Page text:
Secondly, they’ve also announced to be sprucing up and then releasing some of the source code for the game and open sourcing it. This should spur even more creative actions from the community.
And lastly, Jay Margalus told yours truly that a DLC patch 1.3 is soon to release, which will provide more content for the small, Worms-like title. Don’t forget that the game is currently only a few bucks, which makes it a great desktop title. You can check out our praising review here.
Daav Valentaten, NoobFeed.
Editor’s Note: This story was created for the Humble Indie Bundle’s v1.72, until it got burrowed under more pressing issues. A new v1.80 has just been released that promises a lot of changes to this formula. We will update you once we get around to playing the newer version.
If there’s one thing that indie developers do a lot, it’s stealing an idea from someone else and giving it a spin (or not). As such, there’s a spawn of Tower Defense (TD) games that follow a steady and true formula. If you’re still under a rock somewhere and don’t know what TD is, consider it a Real-Time Strategy (RTS) game, based on defensive maneuvers. You build up your base defense and watch as the enemies come flocking to destroy you. So, most of the fun goes into planning a solid barrier and hoping for the best.
Revenge Of The Titans (ROTT) is one of those borrowed idea games, but at least it’s bent on taking the spin aspect pretty far. The goal is still the same of building a frontier to fend off attackers, but there’s a lot of new implementations. For instance, your funds have to be collected from crystals while playing and everything is set to manual mode in the beginning. Collecting and even reloading needs to be done by hand, which keeps you busy during the second act of gameplay, based solely on defense. This gets hectic to say the least and playing a heated battle can sometimes grow into a frustrating click-war, so it’s not all for the better.
Additionally, you can research new advancements before every round starts, which can aid you either strengthen your base or help you with the insane workload during attacks. But there are also in-game power-ups to be found, that randomly appear on the map. With these you can blast a large amount of foes or strengthen your defenses; but most of all you can save your funds for much needed research.
Presented in a form of two-tone pixel art, ROTT adds a lot of slight lighting and radar visuals to create their war-room playing field. It’s basic and yet it’s not, but that doesn’t necessarily mean the game is low maintenance and with no adjustable video options, you’ll either run it or be doomed. It doesn’t make the game really all that accessible, but then again, neither does the challenging gameplay, so the basic point is that looks can be deceiving.
The sound ranges from smaller explosions to huge war cries, but also implement the annoying war room alarm noises and such, when danger is upon you. While it is more realistic this way and the sounds are very fitting to the game, with slight radar touches here and there, the alarm noises can be both overwhelming and irritating. This is especially true when the threat is highest and you should concentrate on making it out alive. You can debate it’s realistic, but in a real battlefield I’d also think you wouldn’t want to create additional stress in a death defying situation.
The campaign and other modes play themselves out in a fairly straight forward way expected from these games. You set up camp, wait for the monsters and adjust if possible or needed. It’s also here that all the alterations such as manual labor make the game shine out more, as usually just waiting for monsters and praying is rather boring. In ROTT you’ll be busy every second of the round, whether you’re collecting funds, building factories or reloading; there’s always something to do.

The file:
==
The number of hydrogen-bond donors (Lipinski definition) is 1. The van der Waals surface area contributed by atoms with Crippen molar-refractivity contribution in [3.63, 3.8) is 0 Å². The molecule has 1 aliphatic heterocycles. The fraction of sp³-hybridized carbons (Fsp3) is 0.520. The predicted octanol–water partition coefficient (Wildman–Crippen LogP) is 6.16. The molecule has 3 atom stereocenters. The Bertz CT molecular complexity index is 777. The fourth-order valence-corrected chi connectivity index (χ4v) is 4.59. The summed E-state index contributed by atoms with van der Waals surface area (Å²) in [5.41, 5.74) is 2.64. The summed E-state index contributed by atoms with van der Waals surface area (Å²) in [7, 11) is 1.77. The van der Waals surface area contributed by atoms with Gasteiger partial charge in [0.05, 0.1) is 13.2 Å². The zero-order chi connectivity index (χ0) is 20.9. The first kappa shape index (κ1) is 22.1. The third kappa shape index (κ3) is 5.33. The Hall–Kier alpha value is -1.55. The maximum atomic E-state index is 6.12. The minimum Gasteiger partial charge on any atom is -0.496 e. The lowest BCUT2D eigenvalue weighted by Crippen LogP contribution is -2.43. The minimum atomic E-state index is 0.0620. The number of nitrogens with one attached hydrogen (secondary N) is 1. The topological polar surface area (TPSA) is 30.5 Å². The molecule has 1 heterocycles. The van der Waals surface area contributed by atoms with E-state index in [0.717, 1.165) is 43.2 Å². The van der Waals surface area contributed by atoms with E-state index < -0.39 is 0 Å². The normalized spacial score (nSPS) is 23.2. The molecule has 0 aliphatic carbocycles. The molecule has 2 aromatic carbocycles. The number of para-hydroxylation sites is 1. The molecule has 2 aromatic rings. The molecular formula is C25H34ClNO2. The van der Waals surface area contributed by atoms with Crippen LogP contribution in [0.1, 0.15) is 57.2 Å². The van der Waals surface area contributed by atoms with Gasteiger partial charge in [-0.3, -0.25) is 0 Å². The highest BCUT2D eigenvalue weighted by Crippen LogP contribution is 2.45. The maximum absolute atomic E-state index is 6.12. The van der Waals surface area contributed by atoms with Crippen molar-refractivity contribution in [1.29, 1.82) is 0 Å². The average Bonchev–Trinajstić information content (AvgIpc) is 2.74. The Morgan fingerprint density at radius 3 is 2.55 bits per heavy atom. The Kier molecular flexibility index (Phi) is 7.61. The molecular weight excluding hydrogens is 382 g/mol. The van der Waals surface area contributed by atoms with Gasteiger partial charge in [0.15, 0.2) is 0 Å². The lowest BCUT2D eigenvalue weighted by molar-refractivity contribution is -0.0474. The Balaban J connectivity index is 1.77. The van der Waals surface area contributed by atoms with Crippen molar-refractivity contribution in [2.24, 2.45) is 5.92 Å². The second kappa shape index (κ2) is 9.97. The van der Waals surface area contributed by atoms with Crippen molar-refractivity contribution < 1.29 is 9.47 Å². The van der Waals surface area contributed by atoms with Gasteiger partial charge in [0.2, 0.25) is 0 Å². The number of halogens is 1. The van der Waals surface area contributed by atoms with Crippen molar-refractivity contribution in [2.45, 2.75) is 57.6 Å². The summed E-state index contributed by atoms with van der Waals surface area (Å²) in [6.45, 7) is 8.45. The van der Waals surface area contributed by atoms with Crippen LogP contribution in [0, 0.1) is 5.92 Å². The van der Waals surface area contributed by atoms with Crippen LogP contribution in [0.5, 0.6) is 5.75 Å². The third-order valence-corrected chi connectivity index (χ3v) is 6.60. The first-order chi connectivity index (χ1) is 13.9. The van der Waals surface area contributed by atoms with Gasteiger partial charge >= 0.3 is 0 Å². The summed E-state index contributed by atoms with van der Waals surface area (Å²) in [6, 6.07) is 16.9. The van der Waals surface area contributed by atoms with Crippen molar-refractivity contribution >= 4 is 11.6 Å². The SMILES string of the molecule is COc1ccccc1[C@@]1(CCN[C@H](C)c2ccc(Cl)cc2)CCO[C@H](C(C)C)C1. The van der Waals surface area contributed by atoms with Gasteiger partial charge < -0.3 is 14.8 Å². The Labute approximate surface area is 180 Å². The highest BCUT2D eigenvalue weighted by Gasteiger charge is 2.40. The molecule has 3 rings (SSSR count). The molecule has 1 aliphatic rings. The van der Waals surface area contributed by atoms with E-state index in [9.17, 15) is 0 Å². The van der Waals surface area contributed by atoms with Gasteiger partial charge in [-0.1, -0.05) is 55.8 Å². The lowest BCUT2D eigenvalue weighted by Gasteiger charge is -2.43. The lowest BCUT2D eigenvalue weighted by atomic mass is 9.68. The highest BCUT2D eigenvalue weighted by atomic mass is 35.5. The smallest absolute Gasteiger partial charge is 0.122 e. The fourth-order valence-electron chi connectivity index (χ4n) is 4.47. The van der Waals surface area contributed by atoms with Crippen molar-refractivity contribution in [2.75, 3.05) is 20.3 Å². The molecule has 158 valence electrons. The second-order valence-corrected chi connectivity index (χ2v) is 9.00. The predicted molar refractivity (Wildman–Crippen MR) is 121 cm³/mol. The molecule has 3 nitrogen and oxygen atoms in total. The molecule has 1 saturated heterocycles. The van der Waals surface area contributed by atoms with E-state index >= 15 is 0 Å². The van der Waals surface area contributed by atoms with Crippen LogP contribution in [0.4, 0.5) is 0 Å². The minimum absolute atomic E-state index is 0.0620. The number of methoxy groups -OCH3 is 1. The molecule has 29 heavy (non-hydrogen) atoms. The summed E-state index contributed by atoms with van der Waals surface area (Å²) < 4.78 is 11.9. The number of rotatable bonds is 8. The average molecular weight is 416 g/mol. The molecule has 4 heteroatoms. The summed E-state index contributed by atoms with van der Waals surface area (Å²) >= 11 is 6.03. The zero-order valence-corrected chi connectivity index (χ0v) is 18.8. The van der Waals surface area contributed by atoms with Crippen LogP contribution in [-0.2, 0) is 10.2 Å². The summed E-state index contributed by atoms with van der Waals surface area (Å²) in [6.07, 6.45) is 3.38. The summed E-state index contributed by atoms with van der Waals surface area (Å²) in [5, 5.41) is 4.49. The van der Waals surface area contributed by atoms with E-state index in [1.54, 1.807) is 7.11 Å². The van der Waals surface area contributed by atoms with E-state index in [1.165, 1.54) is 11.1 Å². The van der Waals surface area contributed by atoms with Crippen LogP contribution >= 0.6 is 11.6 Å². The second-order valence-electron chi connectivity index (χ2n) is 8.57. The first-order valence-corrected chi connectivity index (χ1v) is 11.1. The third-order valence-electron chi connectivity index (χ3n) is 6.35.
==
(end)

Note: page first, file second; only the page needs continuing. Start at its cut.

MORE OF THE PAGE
In addition, the computer intelligence (AI) in ROTT is one of the better ones I’ve seen so far. Not only do they not simply storm your castle in mass, but every round they’ll observe your tactic, grin at you and then completely adjust their plan of attack. Each round, whenever I thought I had their pattern down and thought they’d simply speed on down the road, I let my guards down just long enough to find a breach on a different side. They really take a large advantage of any flaw in your setup, which makes the game even more challenging.
Unfortunately this intellect again is on the verge between clever implementation and elusive gameplay. On top of that your funds are limited and critical to the next round of play; so if you build too many blasters in one round, you’ll be out of money the next. As these are also necessary for much needed research, you’ll have to resort to limited options in this tightrope walk. It’s admirable that ROTT tries so many novel approaches, but the bad does seem to outweigh the good. Perhaps one or two leniencies would’ve been in order here; just slight ones, so you don’t get raped each time. I know, the sole purpose of the game is to try and kill you, but did they have to be so damn obvious about it?
A video preview can be found here.
When it boils down to it Revenge Of The Titans is a game you’ll either love or hate. Personally, I hate it for I find no joy in an everlasting hectic struggle that infuriates me every step of the way, only to gratify me in the very end. But you have people who like a challenge and even more tactical experts who’ll only struggle in the very basic beginning of the game campaign. Those people can also take on 2 different modes, with Survival and Endless, offering you slight twists of the same subject. But the bottom line is: Yes, it’s an original RTS spin and no, it’s nothing special.